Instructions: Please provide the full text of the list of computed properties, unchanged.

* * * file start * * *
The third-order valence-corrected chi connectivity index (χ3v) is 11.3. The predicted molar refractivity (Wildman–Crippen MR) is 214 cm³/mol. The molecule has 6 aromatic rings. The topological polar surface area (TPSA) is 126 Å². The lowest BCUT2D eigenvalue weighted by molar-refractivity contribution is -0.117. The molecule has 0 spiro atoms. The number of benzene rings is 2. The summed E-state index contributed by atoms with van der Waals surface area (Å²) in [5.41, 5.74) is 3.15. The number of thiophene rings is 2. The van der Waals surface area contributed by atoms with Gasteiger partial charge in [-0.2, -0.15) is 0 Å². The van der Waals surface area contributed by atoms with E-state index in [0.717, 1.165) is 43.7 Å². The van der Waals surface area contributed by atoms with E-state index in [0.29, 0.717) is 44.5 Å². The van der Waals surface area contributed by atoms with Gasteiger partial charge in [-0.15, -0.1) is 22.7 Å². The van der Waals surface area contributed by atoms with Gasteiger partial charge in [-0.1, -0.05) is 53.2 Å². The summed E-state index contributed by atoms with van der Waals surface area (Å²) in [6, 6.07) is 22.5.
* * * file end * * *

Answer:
The third-order valence-corrected chi connectivity index (χ3v) is 11.3. The predicted molar refractivity (Wildman–Crippen MR) is 214 cm³/mol. The molecule has 6 aromatic rings. The topological polar surface area (TPSA) is 126 Å². The lowest BCUT2D eigenvalue weighted by molar-refractivity contribution is -0.117. The molecule has 0 spiro atoms. The number of benzene rings is 2. The summed E-state index contributed by atoms with van der Waals surface area (Å²) in [5.41, 5.74) is 3.15. The number of thiophene rings is 2. The van der Waals surface area contributed by atoms with Gasteiger partial charge in [-0.2, -0.15) is 0 Å². The van der Waals surface area contributed by atoms with E-state index in [0.717, 1.165) is 43.7 Å². The van der Waals surface area contributed by atoms with E-state index in [0.29, 0.717) is 44.5 Å². The van der Waals surface area contributed by atoms with Gasteiger partial charge in [-0.15, -0.1) is 22.7 Å². The van der Waals surface area contributed by atoms with Gasteiger partial charge in [-0.1, -0.05) is 53.2 Å². The summed E-state index contributed by atoms with van der Waals surface area (Å²) in [6, 6.07) is 22.5.